Great Football Films to Watch Between Games

Football has replaced baseball as the favorite American pastime. What started off as a sport that was looked down on has quickly become the adrenaline-fueled, hard-hitting game that we love. Over the years, as the market around the sport grows, there have been more and more excellent football films released, many of which have gone on to become classics.

One thing is for sure, people cannot get enough of this sport. In between games fans pour through statistics, read up on the latest news, and play tons of fantasy football. Luckily there are more platforms than ever catering to this growing industry with numerous sites offering free bets to get you started. Of course, you could always indulge in these great football films as well.

Invincible (2006)

The 2006 film Invincible starring Mark Wahlberg, is a heartwarming tale of triumph against the odds. It’s one of those films that’s deeply inspiring and all true football fans can’t help but love. The story follows the character Vince Papale (Wahlberg) in 1976. Down on his luck, he is struggling to make ends meet and has recently become separated from his wife. His friends hear that the local home team, the Philadelphia Eagles, are having open tryouts to make the squad. He doesn’t believe that he can make it, but with nothing to lose he joins the tryouts.

Despite numerous challenges and constant pessimism from those close to him, Vince makes it through round after round of eliminations until, finally, he is chosen to be on the team. The efforts and emotions of the film culminate in the final moments when Vince is able to score a game-winning touchdown in dramatic fashion. Of course it’s the kind of feel-good plot that you would expect, but the message rings true when you realize this is based on the true story of the real-life Vince Papale who played for the Eagles from 1976-1978.

The Longest Yard (1974)

The Longest Yard, starring Burt Reynolds, is a certified classic that blends comedy and great scenes of football. After the main character and former star quarterback Paul Crewe (Reynolds) is sentenced to 18 months in prison for reckless driving, he meets a sadistic prison warden who gives him a proposition. The warden manages a semi-pro team of guards at the prison and wants Crewe to form his own team from the inmates and compete against them. Reluctantly, Crewe agrees.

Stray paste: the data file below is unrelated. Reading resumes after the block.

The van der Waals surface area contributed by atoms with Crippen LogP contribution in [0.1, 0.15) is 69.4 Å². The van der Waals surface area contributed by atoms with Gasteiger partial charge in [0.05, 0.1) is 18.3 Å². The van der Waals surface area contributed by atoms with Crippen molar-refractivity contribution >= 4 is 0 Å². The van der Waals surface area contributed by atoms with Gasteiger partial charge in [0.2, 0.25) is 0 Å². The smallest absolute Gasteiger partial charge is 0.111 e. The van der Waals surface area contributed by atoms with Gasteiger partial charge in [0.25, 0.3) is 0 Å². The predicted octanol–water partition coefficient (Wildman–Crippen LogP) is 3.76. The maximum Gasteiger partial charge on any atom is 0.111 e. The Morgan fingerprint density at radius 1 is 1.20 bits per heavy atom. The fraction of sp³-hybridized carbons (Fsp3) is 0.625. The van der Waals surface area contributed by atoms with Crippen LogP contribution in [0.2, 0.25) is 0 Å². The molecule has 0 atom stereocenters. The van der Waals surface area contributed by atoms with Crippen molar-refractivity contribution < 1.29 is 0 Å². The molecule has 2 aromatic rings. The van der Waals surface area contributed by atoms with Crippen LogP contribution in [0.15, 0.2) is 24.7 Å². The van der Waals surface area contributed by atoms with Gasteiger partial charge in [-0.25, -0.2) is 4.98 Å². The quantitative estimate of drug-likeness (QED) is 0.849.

What happens from here is a series of slapstick comedy scenes and classic redemption film tropes involving colorful characters in the prison. This movie is a cult favorite that has lasted through the years and even inspired a 2005 remake starring Adam Sandler.

Draft Day (2014)

The newest film to make this list, 2014’s Draft Day, is a unique take on football films as it doesn’t follow a triumphant story of misfits but instead gives a glimpse into the inner workings of a NFL football team. Starring Kevin Costner as general manager Sonny Weaver, the film is centered around the NFL draft. Weaver must decide how to use his seventh overall pick to help rebuild his team, the Cleveland Browns.

Throughout the course of the 110 minute run time, we get to see the general discourse and negotiations that go on during draft day between teams, as well as the thought process and mentality behind picks. This is the perfect film for fantasy football players and it shares a lot of similar elements to the baseball film Moneyball. While underappreciated to a degree, Draft Day is the perfect film to watch between games this season.

Varsity Blues (1999)

At last, we come to Varsity Blues, the quintessential football drama. In many ways, this film is anti-football because it reveals a lot of the dark sides of the sport, including the immense pressure to perform and win no matter what. Of course, being the 1990s, it stars James Van Der Beek as a young athlete (Mox) that is thrust into a starting position on the football team.

Mox’s father and the city around him are football crazy and put immense pressure on him. Throughout the film, we see several athletes forced by the coach to play through serious injuries. Varsity Blues is certainly not an uplifting or triumphant football film but it belongs in every fan’s collection.

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